Budding yeast is an ideal model organism to study biophysical principles underlying eukaryotic cellular morphogenesis. Rather than dividing its cell in halves, this unicellular fungus proliferates by constructing every new daughter cell de-novo, on the side of mother cell. This process is an amazing example of building a cell from scratch. It starts with the establishment of a new cell polarity axis, which is physically marked by a membrane domain, presumptive bud site (PBS), whose protein-lipid composition is distinctly different from the rest of the cell. This and the whole cascade of downstream morphogenetic processes are controlled by a single master regulator – small GTPase Cdc42. Its biological activity is directly responsible for the assembly of the PBS and the following formation of the septin ring, a dense polymeric organelle that serves as the boundary between mother and daughter until they are finally split apart by cytokinesis. Septin rings are found at the cytokinetic sites of fungi, in the tails of spermatozoa as well as at the base of neural spines and eukaryotic cilia – all places where contiguous membrane has to be divided into two non-mixing domains with distinct biological properties and developmental fates. Yet, despite the utmost importance of this organelle for eukaryotic cells, molecular mechanisms responsible for the formation of these rings are not known in any system. As often before, budding yeast comes to the rescue again. In this talk I will present the results of our recent experiment-theory study aimed to unravel the mystery of septin ring emergence in budding yeast. Among others, I will answer a long-standing question: How does it become a ring in the first place?
Six second year Biosciences students started the first Kent iGem team during the summer. iGem stands for “International Genetically Engineered Machine”, and is a competition organised by the iGem organisation based in MIT, open to students working on synthetic biology projects during the summer. This year, our undergraduate iGem students worked on an environmental focused project aimed to detoxify water and soil from Nitric oxide (NOx) pollutants, and to convert pollutants to useful products using E. coli. The team presented their project idea during the UK iGem meeting in London in July, where they met other UK iGem teams as well as academic and industry experts. The team then presented their final results at the European iGem Jamboree in Lyon in France.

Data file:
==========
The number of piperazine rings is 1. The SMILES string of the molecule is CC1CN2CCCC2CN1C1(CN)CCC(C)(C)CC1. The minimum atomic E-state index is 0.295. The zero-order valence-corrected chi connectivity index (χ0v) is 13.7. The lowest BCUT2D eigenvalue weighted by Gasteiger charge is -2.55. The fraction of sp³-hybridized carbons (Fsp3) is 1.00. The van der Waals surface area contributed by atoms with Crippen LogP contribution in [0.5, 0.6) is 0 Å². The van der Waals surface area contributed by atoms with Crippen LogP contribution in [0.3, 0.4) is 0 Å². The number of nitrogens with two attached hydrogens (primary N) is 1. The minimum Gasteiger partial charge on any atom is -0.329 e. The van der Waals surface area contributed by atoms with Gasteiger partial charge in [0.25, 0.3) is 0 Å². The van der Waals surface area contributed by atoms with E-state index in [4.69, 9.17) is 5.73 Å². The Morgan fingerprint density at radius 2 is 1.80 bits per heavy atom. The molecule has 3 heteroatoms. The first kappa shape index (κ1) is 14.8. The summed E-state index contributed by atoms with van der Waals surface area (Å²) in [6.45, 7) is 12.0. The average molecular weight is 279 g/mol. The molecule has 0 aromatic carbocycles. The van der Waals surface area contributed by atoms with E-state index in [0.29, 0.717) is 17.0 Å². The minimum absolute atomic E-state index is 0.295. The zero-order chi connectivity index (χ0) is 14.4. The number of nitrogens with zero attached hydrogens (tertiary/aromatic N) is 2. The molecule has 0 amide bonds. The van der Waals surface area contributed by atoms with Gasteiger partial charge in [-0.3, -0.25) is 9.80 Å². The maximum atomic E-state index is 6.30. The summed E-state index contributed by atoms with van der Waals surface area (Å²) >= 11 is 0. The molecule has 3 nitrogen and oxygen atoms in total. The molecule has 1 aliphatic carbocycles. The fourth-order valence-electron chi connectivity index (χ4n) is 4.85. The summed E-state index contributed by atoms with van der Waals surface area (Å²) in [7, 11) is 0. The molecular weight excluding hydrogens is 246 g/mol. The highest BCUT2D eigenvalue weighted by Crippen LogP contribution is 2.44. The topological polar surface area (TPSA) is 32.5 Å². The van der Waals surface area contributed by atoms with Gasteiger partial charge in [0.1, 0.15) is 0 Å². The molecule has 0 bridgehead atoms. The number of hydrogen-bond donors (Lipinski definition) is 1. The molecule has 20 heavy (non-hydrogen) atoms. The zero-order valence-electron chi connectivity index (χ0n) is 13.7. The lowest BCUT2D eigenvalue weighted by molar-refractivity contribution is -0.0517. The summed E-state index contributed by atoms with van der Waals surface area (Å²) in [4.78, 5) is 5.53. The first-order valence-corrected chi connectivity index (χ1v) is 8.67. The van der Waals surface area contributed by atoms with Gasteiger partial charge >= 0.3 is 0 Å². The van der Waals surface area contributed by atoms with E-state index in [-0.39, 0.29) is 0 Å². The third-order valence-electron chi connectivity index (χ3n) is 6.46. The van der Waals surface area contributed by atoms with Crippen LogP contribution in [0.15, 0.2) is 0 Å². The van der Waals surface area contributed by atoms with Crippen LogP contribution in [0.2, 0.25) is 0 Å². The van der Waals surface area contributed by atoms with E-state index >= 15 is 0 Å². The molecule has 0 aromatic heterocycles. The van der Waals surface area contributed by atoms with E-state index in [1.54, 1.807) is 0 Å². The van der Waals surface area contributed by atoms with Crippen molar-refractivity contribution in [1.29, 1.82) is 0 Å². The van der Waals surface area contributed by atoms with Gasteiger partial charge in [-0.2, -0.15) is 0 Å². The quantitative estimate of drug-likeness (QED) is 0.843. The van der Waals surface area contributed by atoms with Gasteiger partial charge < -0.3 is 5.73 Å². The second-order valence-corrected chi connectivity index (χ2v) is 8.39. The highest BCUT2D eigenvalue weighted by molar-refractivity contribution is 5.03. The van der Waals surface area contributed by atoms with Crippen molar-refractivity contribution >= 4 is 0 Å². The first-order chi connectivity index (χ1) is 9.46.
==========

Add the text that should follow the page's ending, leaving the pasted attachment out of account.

Congratulations to the team consisting of Kara Stubbs, David Hanly, Laura Carman, Sarah Dowie, Michael Coghlan and Rathaven Gunaratnarajah on winning a Bronze award…the hard work paid off!
Professor Catherine Abbott, School of Molecular Genetic and Population Health Sciences, University of Edinburgh
Monday 9th December 2013, 4.00 p.m., Ingram Lecture Theatre
eEF1A2 is a translation elongation factor that plays a pivotal role in protein synthesis in neurons and muscle. eEF1A is unusual in that two independently encoded isoforms with distinct tissue-specific expression patterns are found throughout vertebrate evolution; whereas eEF1A1 is expressed in all tissues throughout development, it is downregulated postnatally to undetectable levels in muscle and neurons whilst remaining at high levels in all other tissues. In muscle (skeletal and cardiac) and neurons eEF1A1 is replaced by eEF1A2, which is 92% identical and 98% similar to eEF1A1. The question of why this very specific change from one eEF1A isoform to another occurs, and the functional consequences of the switch, is of fundamental biological importance. Deletion of eEF1A2 in mice gives rise to a severe motor neuron degeneration phenotype; conversely, eEF1A2 is oncogenic when inappropriately expressed in tissues that normally express eEF1A1 only. We use comparative homology modelling, cellular assays and transgenic mice to study the roles of the two isoforms in health and disease.
Dr Jeremy Rossman, Lecturer in Virology at the School of Biosciences has been awarded £353,624 by the Medical Research Council for a New Investigator research award. The project is entitled ’Molecular mechanisms of M2-mediated influenza virus building and scission’
Jeremy, who teaches Virology to our final year students, has also recently published a review article in Annual Reviews of Cell and Developmental Biology.
The link below will take you to a recently published commentary article by Jeremy on the possibility of influenza vaccination in The Conversation: